What is Squamous Cell Carcinoma?
Squamous cell carcinoma or SCC is a malignant type of cancer affecting the squamous cells of various organs and body parts including the skin, mouth, lips, esophagus, the lungs, vagina, and the urinary bladder among others. Though these body parts and organs may be affected by this same type of cancer, each has its own manifestations. Prognosis also differs depending on which body part or organ is affected by this type of cancer.
Squamous cells look like fish scales when viewed closely. These types of cells are present on various parts of the body like the skin surface, linings of the respiratory and digestive tracts, and those of the organs that are hollow. Due its location in the different areas of the body, the symptoms and signs of this type of cancer also vary.
As for squamous cell carcinomas affecting the skin, a small nodule is usually the first manifestation. Later on, this nodule will grow bigger and will have ulcerations. For those affected by this cancer on the lips or mouth areas, intermittent bleeding may occur. Those affected on the neck area may present with hoarse voice or a mouth ulcer. SCC affecting the esophagus meanwhile will present with dysphagia or odynophagia. Lung patients on the other hand usually have hypercalcemia. Other body parts that may be affected by this type of cancer are the penis, vagina, cervix, and the prostate.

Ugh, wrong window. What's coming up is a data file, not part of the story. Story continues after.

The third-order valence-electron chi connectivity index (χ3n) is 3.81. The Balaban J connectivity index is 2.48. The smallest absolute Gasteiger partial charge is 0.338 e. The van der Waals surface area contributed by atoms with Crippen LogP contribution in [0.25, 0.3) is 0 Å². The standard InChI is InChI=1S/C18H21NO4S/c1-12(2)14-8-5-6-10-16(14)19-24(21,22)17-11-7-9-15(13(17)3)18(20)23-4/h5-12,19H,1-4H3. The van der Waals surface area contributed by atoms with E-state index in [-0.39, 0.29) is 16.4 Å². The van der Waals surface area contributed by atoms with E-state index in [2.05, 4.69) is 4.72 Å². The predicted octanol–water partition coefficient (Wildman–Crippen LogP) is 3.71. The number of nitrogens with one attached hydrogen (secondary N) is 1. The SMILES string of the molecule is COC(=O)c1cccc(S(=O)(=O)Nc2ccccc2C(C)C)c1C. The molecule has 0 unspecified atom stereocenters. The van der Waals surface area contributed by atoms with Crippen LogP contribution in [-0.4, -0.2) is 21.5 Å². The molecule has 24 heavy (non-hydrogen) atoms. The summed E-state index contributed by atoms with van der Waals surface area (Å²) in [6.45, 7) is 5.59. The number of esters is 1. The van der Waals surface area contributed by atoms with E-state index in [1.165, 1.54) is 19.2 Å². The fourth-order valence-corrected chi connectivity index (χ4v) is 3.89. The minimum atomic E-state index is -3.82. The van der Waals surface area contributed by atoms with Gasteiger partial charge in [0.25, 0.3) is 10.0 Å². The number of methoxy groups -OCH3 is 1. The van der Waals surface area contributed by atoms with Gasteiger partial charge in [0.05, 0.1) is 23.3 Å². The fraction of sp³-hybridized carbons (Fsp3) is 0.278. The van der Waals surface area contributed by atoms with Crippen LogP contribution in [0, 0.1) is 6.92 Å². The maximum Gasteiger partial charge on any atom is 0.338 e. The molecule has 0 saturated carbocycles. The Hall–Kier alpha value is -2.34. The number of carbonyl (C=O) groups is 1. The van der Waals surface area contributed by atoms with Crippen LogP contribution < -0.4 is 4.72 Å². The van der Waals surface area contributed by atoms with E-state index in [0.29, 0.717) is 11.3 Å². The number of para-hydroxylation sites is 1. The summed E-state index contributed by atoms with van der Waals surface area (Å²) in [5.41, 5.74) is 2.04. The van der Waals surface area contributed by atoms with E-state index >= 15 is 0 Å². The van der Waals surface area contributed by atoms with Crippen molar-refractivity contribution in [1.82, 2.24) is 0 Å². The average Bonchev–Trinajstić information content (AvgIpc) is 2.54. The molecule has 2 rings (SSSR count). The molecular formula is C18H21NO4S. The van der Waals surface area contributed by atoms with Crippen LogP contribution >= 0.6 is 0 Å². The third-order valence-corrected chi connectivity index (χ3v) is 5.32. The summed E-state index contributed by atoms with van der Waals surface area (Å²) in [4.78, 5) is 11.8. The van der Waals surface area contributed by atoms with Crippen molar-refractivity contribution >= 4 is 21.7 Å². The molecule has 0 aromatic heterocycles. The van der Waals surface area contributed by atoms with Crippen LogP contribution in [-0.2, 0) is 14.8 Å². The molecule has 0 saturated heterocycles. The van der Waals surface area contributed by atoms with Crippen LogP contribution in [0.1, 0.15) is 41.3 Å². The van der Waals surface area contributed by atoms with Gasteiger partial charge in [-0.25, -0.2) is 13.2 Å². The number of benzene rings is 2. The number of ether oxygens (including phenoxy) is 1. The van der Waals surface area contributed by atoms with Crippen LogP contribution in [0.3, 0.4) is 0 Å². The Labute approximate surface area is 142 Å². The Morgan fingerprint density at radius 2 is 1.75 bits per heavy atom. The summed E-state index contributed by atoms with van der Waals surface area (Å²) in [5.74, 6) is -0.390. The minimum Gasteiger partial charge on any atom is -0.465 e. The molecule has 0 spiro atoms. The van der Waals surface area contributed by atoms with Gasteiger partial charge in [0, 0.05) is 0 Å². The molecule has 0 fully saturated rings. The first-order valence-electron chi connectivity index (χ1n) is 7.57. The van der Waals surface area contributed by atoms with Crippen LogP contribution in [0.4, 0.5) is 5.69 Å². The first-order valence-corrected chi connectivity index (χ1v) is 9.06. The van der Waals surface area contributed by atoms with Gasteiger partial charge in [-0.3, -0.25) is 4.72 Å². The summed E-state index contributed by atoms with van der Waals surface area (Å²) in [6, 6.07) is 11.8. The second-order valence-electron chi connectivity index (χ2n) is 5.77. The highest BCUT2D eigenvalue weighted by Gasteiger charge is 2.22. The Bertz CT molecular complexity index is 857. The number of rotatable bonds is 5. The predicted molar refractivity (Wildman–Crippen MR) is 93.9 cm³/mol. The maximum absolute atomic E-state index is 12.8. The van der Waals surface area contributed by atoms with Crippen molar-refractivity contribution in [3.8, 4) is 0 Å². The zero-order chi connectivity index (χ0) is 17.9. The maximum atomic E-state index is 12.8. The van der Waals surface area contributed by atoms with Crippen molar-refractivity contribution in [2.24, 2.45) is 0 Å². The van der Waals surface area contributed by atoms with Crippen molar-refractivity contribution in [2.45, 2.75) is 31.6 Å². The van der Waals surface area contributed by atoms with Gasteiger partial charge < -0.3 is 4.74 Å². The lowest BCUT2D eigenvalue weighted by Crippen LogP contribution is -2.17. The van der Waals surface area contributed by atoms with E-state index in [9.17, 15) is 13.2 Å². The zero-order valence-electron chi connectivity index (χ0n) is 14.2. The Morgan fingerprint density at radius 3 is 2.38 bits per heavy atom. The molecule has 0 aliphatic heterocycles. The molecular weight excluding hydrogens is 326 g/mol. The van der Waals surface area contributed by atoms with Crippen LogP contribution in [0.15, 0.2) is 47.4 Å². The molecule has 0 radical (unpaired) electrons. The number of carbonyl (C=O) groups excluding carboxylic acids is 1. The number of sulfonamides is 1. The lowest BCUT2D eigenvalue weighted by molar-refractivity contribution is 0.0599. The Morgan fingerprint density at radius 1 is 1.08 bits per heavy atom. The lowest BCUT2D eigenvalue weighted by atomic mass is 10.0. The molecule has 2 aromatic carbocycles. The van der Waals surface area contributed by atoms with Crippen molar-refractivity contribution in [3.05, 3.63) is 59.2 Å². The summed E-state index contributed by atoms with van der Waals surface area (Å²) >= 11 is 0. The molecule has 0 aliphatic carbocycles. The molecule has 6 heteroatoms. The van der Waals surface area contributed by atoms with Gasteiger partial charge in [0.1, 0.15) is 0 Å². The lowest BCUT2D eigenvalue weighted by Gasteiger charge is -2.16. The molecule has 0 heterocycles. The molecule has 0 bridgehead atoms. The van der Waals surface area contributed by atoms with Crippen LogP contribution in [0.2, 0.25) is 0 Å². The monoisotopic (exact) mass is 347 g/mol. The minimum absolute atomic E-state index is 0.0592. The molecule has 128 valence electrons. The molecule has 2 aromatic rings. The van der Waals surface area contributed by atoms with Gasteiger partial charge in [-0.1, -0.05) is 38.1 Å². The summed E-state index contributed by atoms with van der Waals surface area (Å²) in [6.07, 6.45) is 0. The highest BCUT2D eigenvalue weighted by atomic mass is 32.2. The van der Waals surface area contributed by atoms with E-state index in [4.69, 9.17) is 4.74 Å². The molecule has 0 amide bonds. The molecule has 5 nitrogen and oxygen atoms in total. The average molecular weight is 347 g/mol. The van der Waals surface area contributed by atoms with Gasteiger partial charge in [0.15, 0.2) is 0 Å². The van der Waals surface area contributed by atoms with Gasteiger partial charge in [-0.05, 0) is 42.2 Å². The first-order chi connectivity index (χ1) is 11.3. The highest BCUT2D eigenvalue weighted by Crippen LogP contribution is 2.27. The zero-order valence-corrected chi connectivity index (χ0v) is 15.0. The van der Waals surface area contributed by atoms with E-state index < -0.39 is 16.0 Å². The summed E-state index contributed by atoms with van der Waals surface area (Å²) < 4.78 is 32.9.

Some SCC types are caused by HPV or the human papilloma virus. Diagnosis is through biopsy. Treatment and management depends on the body part affected and the severity of the condition. Treatment options include surgery, radiotherapy, curettage and electrodessication, cryosurgery, and other forms of medication. There are also other forms of treatment that are still under clinical testing, including the use of afamelatonide, a hormone that stimulates melanocytes which could help those with SCC affecting the skin.